If you read the reactions from people in the podcast industry, it would appear as if there are no downsides to adding audio content to search. Many in the old guard of podcasting are in for a rude awakening, however.

Search is one of the most important pieces of marketing real estate for businesses. Since search is a zero-sum game, businesses will fight for that space. Many companies will employ SEO teams to systematically target keyword-rich areas and develop podcasts accordingly. To optimize for search, savvy search-focused podcasters will challenge the norms of the medium.

Here are changes to podcast formats I think we'll see:

  • Podcast show and episode titles alignment to keywords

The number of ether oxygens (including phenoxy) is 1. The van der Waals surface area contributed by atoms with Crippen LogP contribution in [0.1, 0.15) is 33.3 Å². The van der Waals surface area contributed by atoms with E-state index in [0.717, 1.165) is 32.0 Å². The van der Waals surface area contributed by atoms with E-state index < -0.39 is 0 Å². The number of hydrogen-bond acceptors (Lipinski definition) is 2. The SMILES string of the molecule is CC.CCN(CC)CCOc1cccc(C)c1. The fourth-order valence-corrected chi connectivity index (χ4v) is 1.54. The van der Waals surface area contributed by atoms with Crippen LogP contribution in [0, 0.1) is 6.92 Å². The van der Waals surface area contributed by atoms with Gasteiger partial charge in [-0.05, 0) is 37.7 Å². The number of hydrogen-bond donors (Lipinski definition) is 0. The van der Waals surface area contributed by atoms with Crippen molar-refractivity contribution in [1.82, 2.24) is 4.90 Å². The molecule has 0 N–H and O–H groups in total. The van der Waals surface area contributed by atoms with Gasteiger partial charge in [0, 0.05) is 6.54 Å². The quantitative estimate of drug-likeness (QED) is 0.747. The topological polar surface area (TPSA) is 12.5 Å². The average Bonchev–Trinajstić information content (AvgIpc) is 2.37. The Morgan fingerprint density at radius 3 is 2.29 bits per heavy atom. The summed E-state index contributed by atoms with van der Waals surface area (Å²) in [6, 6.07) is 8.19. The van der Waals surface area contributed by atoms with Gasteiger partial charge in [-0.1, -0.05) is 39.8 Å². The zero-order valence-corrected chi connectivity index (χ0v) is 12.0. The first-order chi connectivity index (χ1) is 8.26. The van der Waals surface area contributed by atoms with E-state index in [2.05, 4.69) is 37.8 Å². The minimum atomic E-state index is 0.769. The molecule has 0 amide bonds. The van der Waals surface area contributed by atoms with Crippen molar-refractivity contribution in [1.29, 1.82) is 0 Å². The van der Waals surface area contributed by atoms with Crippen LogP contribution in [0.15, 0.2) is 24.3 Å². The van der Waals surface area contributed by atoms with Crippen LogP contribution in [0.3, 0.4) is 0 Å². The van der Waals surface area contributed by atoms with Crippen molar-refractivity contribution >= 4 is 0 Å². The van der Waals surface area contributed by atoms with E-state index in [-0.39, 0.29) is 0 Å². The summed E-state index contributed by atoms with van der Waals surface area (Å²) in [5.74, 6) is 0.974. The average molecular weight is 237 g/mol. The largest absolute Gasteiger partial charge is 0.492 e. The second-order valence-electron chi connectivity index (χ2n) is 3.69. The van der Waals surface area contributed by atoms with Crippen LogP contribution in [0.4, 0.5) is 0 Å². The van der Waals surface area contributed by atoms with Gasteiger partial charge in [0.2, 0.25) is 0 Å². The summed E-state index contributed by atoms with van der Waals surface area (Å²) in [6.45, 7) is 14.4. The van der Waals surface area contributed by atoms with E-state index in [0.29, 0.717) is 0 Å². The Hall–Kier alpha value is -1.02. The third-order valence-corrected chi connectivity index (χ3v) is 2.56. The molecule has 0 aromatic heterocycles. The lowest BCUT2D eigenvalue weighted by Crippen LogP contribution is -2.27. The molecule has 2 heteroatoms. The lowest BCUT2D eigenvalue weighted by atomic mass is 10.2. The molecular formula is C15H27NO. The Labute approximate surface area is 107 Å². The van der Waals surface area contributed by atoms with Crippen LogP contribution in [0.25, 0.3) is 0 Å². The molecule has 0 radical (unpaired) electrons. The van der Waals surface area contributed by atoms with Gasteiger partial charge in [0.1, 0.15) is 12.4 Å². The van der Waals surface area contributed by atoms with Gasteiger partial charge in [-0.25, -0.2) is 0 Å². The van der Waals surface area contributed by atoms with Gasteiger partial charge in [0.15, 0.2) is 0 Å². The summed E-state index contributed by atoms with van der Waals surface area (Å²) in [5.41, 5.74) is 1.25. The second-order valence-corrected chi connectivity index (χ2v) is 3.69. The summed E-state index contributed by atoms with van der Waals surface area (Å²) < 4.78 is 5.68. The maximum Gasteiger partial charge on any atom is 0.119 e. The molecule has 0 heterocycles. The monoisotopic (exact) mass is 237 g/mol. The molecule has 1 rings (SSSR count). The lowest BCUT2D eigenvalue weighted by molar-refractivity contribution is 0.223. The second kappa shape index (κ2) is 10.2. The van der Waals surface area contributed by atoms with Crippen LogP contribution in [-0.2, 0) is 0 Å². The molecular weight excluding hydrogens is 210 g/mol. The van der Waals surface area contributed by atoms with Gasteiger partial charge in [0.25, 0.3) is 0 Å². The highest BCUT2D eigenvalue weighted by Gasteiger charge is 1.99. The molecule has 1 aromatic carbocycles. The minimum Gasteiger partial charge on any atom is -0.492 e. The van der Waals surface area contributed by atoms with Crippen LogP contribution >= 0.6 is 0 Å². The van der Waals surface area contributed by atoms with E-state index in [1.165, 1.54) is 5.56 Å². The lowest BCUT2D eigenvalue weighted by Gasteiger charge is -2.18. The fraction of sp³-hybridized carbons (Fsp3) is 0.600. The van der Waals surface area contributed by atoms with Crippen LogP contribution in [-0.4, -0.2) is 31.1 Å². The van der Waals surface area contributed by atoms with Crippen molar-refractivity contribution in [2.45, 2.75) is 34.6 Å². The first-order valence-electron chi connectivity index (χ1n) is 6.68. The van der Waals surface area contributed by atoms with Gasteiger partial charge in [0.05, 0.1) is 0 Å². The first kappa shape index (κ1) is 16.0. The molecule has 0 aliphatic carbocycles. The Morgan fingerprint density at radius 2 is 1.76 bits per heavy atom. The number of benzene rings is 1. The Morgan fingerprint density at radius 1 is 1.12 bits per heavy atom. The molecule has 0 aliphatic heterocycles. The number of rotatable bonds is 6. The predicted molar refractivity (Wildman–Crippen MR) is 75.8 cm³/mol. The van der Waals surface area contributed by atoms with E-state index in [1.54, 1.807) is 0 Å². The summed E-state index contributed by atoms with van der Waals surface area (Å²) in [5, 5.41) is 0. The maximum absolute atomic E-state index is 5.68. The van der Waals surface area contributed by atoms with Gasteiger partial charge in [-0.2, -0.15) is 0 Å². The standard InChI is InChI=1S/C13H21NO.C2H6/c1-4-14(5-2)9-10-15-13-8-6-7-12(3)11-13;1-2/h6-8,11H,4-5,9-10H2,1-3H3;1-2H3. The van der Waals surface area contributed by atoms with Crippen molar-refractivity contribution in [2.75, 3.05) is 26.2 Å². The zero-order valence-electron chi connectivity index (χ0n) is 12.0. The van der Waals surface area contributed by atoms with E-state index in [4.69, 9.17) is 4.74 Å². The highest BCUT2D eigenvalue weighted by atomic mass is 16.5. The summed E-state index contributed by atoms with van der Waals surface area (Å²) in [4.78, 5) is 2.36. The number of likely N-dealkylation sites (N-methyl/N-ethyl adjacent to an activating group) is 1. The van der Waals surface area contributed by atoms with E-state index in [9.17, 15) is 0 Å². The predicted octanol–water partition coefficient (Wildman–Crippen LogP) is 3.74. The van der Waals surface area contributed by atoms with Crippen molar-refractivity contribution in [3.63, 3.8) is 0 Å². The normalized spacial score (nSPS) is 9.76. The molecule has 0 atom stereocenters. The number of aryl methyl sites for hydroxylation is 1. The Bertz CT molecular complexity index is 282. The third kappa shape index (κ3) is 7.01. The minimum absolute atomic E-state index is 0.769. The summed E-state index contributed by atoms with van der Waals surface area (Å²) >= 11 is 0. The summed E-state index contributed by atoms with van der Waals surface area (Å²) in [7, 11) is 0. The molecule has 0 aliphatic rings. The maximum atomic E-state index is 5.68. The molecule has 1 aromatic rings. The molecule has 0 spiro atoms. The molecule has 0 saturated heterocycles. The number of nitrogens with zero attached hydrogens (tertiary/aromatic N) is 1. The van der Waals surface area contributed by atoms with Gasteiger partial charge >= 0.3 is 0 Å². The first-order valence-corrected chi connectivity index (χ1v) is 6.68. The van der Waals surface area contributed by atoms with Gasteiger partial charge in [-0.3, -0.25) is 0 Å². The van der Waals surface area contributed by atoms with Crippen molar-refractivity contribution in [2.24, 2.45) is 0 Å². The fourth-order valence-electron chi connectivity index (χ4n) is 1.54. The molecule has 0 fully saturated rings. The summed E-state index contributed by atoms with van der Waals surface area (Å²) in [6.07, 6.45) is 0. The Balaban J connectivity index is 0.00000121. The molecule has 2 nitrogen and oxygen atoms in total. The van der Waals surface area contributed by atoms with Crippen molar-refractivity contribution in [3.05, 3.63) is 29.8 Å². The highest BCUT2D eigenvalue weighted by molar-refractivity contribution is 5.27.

• Semi-subtle keyword stuffing in episode and show descriptions
  • Significantly shorter episodes to increase ranking opportunities
  • Hosts who'll be giving long, keyword-stuffed intros for each episode

In the short term, Google's move will be a huge boost for amateur podcasters. The longer-term view? As agencies, companies, platforms, and production houses develop their own podcast SEO strategies, middle-class podcasters will be pushed out.

Soon, podcasts will be discoverable outside of Top 100 lists and word-of-mouth recommendations. This development will fundamentally change the medium. The current moment will be seen as either a rising tide that lifts all boats or a giant wave that pushes podcasting into corporate waters.

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ABOUT THE AUTHOR
image of Sam Balter

Sam Balter is senior marketing manager for podcasting at HubSpot and host of the WeirdWork podcast, for which he interviews people who have left the traditional 9-to-5 to pursue a career off the beaten path: professional bridesmaid, cuddler, ASMR-ist, more...

LinkedIn: Sam Balter

Twitter: @sbbalter